- After less than a year on the job, Peloton Chief Marketing Officer Leslie Berland is resigning, effective Dec. 31, according to a company filing with the U.S. Securities and Exchange Commission on Wednesday.
- The executive is leaving the fitness company to become chief marketing officer at Verizon effective Jan. 9, per another press release.
- With her departure from Peloton, Berland will not receive any severance payments or benefits.
Peloton’s CMO is exiting after taking on the position in January of this year.
Berland joined the fitness brand after serving as chief marketing officer at X — formerly known as Twitter — and brought 20 years of overarching experience.
“I’m a big believer in the power of Peloton and its future,” Berland said in an emailed statement shared with Retail Dive. “I’m so grateful to Barry and the team for the experience and what we accomplished together; we revitalized the brand, expanded our reach and relevance, and we engaged prospective customers across new segments and demographics. While this move is bittersweet, I’m excited for what’s next, and I take heart knowing Peloton’s talented and passionate marketing team will continue the important work of bringing the magic of Peloton out front and center.”
The move comes after major changes to Peloton’s overall strategy.
In September, Peloton teamed up with athletics brand Lululemon through a five-year strategic global partnership. Peloton acts as Lululemon’s exclusive digital fitness content provider while Lululemon now serves as the main co-branded athletic apparel partner for Peloton. Peloton had previously launched its own apparel line in 2021, but the company in 2022 settled lawsuits with Lululemon in which Lululemon accused Peloton of copying its apparel designs, resulting in certain designs being phased out.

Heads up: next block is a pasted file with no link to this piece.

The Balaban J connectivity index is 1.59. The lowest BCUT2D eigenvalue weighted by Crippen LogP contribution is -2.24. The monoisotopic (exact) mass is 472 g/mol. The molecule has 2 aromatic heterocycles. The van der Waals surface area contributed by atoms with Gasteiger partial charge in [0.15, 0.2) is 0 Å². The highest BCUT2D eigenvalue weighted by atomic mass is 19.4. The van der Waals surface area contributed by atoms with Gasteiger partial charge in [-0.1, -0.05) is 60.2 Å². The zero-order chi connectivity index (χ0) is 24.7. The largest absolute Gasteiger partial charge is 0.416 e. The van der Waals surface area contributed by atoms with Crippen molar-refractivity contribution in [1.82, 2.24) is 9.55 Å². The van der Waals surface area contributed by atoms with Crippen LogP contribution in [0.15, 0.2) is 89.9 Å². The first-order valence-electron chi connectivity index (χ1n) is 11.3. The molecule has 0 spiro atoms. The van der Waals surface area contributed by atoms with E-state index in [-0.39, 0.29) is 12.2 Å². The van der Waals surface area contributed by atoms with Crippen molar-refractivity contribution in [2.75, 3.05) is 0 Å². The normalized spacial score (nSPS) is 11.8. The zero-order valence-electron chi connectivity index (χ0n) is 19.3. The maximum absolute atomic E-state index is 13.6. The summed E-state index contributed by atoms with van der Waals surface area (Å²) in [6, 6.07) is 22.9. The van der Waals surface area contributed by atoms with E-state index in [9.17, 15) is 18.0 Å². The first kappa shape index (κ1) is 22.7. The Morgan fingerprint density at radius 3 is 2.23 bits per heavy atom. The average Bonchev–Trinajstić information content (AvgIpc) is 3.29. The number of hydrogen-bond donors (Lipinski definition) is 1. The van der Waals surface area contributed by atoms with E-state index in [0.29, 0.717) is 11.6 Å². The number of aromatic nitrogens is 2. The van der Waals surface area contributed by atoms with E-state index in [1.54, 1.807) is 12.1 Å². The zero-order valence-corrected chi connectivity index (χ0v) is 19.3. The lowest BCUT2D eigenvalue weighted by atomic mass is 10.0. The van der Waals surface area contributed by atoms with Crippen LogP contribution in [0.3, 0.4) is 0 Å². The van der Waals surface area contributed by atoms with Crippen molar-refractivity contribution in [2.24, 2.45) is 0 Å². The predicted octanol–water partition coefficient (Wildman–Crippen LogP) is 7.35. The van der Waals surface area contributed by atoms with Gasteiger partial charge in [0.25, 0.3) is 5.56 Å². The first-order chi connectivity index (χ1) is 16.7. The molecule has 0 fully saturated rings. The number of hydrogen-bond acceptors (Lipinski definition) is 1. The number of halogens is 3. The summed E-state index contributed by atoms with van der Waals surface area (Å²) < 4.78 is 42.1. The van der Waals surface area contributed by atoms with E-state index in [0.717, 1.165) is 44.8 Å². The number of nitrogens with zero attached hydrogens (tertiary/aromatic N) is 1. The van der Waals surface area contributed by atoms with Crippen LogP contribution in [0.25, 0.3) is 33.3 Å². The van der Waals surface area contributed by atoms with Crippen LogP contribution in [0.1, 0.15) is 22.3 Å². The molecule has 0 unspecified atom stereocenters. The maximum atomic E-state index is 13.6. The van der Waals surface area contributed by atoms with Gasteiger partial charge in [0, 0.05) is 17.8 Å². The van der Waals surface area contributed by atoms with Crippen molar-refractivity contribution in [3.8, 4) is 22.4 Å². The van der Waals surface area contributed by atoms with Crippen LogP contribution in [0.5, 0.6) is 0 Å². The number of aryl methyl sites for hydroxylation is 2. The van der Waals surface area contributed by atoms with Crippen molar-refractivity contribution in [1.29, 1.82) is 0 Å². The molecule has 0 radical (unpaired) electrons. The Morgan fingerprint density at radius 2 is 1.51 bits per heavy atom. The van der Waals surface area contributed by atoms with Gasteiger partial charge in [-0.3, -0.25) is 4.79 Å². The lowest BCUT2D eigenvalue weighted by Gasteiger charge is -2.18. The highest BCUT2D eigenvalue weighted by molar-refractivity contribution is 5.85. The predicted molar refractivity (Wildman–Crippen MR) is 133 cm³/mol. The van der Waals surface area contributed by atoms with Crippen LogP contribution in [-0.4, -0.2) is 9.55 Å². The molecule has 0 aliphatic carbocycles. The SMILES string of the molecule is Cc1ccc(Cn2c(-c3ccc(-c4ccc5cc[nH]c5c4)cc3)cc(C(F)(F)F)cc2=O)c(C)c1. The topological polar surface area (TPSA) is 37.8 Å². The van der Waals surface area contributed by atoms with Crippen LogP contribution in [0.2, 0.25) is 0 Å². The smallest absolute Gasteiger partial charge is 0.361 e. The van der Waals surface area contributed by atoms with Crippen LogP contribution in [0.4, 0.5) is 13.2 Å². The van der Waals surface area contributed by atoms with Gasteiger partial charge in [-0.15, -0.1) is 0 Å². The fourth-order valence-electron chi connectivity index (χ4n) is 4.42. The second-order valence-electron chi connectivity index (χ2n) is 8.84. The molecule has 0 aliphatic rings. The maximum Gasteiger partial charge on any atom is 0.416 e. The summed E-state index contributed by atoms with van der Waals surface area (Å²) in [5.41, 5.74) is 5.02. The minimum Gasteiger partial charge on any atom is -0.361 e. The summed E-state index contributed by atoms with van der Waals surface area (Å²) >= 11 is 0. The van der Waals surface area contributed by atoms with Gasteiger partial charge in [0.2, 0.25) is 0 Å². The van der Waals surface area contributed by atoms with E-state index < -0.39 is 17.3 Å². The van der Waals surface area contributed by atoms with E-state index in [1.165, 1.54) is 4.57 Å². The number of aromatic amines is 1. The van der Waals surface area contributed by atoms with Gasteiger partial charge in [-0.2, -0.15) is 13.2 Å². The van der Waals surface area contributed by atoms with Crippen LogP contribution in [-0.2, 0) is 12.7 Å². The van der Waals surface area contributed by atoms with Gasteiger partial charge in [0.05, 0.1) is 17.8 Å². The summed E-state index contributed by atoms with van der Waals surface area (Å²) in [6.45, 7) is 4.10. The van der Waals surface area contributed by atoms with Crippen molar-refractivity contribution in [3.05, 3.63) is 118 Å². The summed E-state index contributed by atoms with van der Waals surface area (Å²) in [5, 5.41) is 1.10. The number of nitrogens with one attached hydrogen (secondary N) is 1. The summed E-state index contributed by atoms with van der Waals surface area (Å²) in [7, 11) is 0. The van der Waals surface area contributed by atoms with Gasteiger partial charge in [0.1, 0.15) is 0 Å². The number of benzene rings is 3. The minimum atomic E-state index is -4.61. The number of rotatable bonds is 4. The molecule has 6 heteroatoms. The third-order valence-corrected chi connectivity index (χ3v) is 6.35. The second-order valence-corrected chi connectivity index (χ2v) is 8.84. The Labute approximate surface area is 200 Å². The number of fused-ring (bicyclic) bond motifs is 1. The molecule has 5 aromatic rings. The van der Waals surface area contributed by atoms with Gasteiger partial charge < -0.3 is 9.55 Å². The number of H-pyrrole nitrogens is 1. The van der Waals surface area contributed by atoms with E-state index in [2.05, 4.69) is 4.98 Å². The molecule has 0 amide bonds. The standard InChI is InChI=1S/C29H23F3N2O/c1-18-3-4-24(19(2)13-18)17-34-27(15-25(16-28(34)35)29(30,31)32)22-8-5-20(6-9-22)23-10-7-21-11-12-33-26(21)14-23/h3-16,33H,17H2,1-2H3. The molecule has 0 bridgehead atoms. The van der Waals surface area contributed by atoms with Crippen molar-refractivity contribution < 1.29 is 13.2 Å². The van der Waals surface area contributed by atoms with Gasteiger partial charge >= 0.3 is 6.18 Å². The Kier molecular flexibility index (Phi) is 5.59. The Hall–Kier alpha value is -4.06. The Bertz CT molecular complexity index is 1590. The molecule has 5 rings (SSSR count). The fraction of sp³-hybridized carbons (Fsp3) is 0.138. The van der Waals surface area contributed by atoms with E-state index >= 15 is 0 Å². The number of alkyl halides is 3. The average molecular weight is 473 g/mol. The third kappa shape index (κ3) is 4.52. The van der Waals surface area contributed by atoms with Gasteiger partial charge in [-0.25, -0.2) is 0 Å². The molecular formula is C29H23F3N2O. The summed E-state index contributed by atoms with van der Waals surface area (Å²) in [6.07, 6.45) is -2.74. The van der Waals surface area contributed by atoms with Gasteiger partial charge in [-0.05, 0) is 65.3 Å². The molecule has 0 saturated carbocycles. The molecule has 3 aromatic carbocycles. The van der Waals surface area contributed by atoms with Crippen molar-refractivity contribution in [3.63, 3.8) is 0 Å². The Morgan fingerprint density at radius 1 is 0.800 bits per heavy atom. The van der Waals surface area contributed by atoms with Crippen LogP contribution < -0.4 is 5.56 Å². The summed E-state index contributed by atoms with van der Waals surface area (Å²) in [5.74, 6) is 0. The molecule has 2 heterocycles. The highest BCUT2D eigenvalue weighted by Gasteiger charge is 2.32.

Peloton also relaunched its brand in May to position itself as more than an indoor bike company. The brand released three new Peloton app content membership tier options, including a free option.
During a call with analysts in November, Peloton CEO Barry McCarthy said that Peloton had seen more than 1 million consumers download the free version of its app, but the company was “less successful at engaging and retaining free users and converting them to paying memberships than we expected.”
In its latest quarter, Peloton’s Q1 total revenue declined 3% year over year to $595.5 million and its net loss improved 61% to $159.3 million. CFO Liz Coddington said on the call that Peloton expected about $10 million in revenue from its new subscription deal with Lululemon for Q2.